Huh? Of course I can accuse them of being scattered when they shut down Reader, if they still have a ton of other projects without any particular coherent goal, which is absolutely the case.They want to shut it down, fine, I don't really care. But the result is not "focus".

 Regardless of how many products they have, they still have one less after shutting down Reader. I'd say the argument still stands.
 >Regardless of how many products they have, they still have one less after shutting down Reader. I'd say the argument still stands.Not if, in the same period they "closed the Reader to in order to focus", they started more than one products, all around the map.If I tell you:"I stopped going to the gym in order to focus on my painting more. Oh, and I also started bowling, belly-dancing, snooker, and etching classes -- and I'm leaving next week for snorkeling in Thailand"then I'd argue that me stopping 1 thing does not not in the least mean I'm more focused now.
 That is fallacious. You're assuming they weren't going to start those other products anyway.
 Google said "fewer products". Doesn't matter whether or not they were going to start those products anyway, what they're saying is incorrect.
 Nothing fallacious about it.The argument is they did it to "focus better".You can not do something with the pretext of better focus and then do several other things that break that focus -- whether you were planning to do them anyway is irrelevant.To put it in some (arbitrary but isomorphic to the argument) numbers, increasing your focus by 5 points and decreasing it by 20 still leaves you with a decrease of 15. Yes, it's better than decreasing it by 25, but that's not the point -- it's a minor pedantic correction. A decrease of 15 is hardly "focusing".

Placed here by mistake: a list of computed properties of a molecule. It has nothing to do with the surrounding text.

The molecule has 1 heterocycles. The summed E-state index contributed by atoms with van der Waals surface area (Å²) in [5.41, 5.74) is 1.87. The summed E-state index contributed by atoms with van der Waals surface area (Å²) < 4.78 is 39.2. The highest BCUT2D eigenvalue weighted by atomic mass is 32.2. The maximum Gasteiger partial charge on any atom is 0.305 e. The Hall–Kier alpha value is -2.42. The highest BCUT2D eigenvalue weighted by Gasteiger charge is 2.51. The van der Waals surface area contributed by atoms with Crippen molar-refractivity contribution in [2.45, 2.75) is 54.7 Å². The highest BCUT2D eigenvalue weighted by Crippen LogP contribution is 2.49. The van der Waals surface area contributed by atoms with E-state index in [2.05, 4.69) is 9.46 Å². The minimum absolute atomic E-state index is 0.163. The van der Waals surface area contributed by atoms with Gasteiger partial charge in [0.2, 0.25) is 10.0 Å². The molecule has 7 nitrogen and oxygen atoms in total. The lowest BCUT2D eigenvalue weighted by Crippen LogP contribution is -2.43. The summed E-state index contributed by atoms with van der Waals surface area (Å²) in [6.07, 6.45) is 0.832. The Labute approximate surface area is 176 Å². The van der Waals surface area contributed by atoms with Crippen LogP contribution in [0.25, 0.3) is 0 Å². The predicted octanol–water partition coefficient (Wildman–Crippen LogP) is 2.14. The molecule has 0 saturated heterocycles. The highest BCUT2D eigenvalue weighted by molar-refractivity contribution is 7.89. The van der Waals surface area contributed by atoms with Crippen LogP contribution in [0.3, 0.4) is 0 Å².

Only if your measurement is the number of products. If you were to represent each product as a point in a multidimensional space of features, and measure according to how well they were clustered, then the existence of Reader would improve the clustering of Google's products, helping to counter the existence of products like self-driving cars.

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